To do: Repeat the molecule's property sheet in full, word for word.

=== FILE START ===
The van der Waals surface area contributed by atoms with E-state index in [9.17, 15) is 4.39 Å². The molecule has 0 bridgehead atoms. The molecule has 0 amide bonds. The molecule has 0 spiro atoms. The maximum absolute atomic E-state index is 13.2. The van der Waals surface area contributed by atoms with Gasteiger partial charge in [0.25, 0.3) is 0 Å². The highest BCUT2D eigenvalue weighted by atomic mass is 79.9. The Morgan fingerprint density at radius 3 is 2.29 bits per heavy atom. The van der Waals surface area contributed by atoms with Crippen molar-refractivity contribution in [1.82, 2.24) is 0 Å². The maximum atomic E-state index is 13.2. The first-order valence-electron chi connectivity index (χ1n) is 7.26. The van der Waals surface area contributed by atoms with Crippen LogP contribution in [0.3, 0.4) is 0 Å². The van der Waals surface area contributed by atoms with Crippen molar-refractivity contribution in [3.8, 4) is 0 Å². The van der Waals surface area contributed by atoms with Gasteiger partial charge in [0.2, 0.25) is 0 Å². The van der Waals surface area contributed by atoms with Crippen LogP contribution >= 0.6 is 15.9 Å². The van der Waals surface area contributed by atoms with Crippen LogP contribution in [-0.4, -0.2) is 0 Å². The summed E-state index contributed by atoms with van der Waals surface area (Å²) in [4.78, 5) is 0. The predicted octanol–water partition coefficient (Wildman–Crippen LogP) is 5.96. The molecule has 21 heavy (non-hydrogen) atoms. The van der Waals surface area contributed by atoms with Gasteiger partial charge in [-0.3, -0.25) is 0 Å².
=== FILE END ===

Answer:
The van der Waals surface area contributed by atoms with E-state index in [9.17, 15) is 4.39 Å². The molecule has 0 bridgehead atoms. The molecule has 0 amide bonds. The molecule has 0 spiro atoms. The maximum absolute atomic E-state index is 13.2. The van der Waals surface area contributed by atoms with Gasteiger partial charge in [0.25, 0.3) is 0 Å². The highest BCUT2D eigenvalue weighted by atomic mass is 79.9. The Morgan fingerprint density at radius 3 is 2.29 bits per heavy atom. The van der Waals surface area contributed by atoms with Crippen molar-refractivity contribution in [1.82, 2.24) is 0 Å². The maximum atomic E-state index is 13.2. The first-order valence-electron chi connectivity index (χ1n) is 7.26. The van der Waals surface area contributed by atoms with Crippen LogP contribution in [0.3, 0.4) is 0 Å². The van der Waals surface area contributed by atoms with Crippen molar-refractivity contribution in [3.8, 4) is 0 Å². The van der Waals surface area contributed by atoms with Gasteiger partial charge in [0.2, 0.25) is 0 Å². The van der Waals surface area contributed by atoms with Crippen LogP contribution >= 0.6 is 15.9 Å². The van der Waals surface area contributed by atoms with Crippen LogP contribution in [-0.4, -0.2) is 0 Å². The summed E-state index contributed by atoms with van der Waals surface area (Å²) in [4.78, 5) is 0. The predicted octanol–water partition coefficient (Wildman–Crippen LogP) is 5.96. The molecule has 21 heavy (non-hydrogen) atoms. The van der Waals surface area contributed by atoms with Gasteiger partial charge in [-0.3, -0.25) is 0 Å².